This month, a Rockville teen was seriously injured when he was hit by an SUV while crossing the street towards a waiting school bus. It appears the bus had its stop arm extended at the time the teen was hit. This story is a good reminder to discuss basic driver and pedestrian safety points.
The opportunities for distractions are nearly endless when driving. Visual distractions, such as the passing scenery, another car accident, or bright lights can take a driver’s eyes off the road. Kids squabbling in the back seat, listening to an audiobook, or listening to a heated debate on the radio can provide a cognitive distraction. Taking your hands off the wheel to eat, change the radio station, or pass something to a passenger can also distract a driver. This type of distracted driving is called manual distraction.
These days, however, the most distracting thing we have in our cars is our cell phone. When a person uses their cell phone while driving, it is a combination of cognitive, visual, and manual distractions. Many people think they can drive and respond to a text, read an email, or call a friend without being a danger to themselves or others. But consider this: when driving just 55 miles per hour, a car will travel the length of a football field in five seconds. Five seconds also happens to be the average time it takes to read a text message. The potential to miss slowing traffic, a changing traffic light, or other unanticipated events is great. Over 1,000 accidents a day are caused by distracted drivers. In addition, according to the Centers for Disease Control and Prevention, nine people are killed every day due to distracted driving.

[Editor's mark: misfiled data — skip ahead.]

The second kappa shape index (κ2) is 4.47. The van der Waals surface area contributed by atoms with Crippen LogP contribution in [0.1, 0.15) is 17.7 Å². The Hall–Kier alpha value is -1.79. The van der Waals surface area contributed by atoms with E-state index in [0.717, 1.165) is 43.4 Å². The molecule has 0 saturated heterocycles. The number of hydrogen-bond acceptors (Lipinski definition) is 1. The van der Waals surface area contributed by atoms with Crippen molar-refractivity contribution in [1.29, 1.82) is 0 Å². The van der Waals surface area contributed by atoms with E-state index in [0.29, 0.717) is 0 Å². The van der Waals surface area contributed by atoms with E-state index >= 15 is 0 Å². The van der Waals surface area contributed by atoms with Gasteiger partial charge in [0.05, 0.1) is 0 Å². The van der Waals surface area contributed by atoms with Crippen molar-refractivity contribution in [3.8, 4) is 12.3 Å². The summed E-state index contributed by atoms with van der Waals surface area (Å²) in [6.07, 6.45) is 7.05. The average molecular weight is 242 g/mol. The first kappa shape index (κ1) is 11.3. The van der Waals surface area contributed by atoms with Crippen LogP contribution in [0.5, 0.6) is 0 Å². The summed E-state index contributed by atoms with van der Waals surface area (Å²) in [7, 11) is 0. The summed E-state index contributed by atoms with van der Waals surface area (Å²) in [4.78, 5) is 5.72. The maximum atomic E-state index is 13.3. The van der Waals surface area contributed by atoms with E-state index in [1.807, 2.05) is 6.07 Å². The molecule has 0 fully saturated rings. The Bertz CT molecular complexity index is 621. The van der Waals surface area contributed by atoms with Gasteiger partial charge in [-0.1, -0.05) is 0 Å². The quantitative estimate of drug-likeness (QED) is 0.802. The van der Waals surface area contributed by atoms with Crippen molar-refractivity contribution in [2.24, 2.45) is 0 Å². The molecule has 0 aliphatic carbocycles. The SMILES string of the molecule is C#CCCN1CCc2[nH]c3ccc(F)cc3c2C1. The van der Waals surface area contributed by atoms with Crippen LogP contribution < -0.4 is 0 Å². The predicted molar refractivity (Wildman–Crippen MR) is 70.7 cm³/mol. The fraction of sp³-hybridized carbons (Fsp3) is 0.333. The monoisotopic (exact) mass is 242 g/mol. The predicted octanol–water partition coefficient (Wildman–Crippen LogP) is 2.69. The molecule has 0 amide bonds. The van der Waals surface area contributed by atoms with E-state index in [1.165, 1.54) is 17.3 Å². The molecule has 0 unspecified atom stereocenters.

Pedestrians should always use a crosswalk when one is available. Obviously, they should abide by traffic lights when present. However, pedestrians are cautioned to never presume that they are seen. Before crossing the street, even if you are crossing in a crosswalk with a green traffic light, do not presume an oncoming car will stop. In fact, it is safer to presume the driver is distracted until such time as the car slows or comes to a stop. Make eye contact with the driver, if possible.
The National Highway Transportation Safety Administration also encourages pedestrians to wear brightly colored clothing. At night, using reflective tape or carrying a flashlight can also help alert drivers to your presence. Stay on the sidewalk when one is available. Avoid crossing streets in the middle of the block. Where there is no crosswalk, look for a well-lit area to cross the street.
At Gilman & Bedigian, LLC, we want everyone to stay safe. Unfortunately, not everyone approaches the responsibility of driving with the same level of caution. If you have been injured in a car crash, contact us at 800.529.6162. We may be able to help you with medical costs, lost wages, lost overtime, and other expenses you have incurred, as well as compensation for pain and suffering. We only charge a fee if we successfully obtain compensation for you. Call today.
About the Author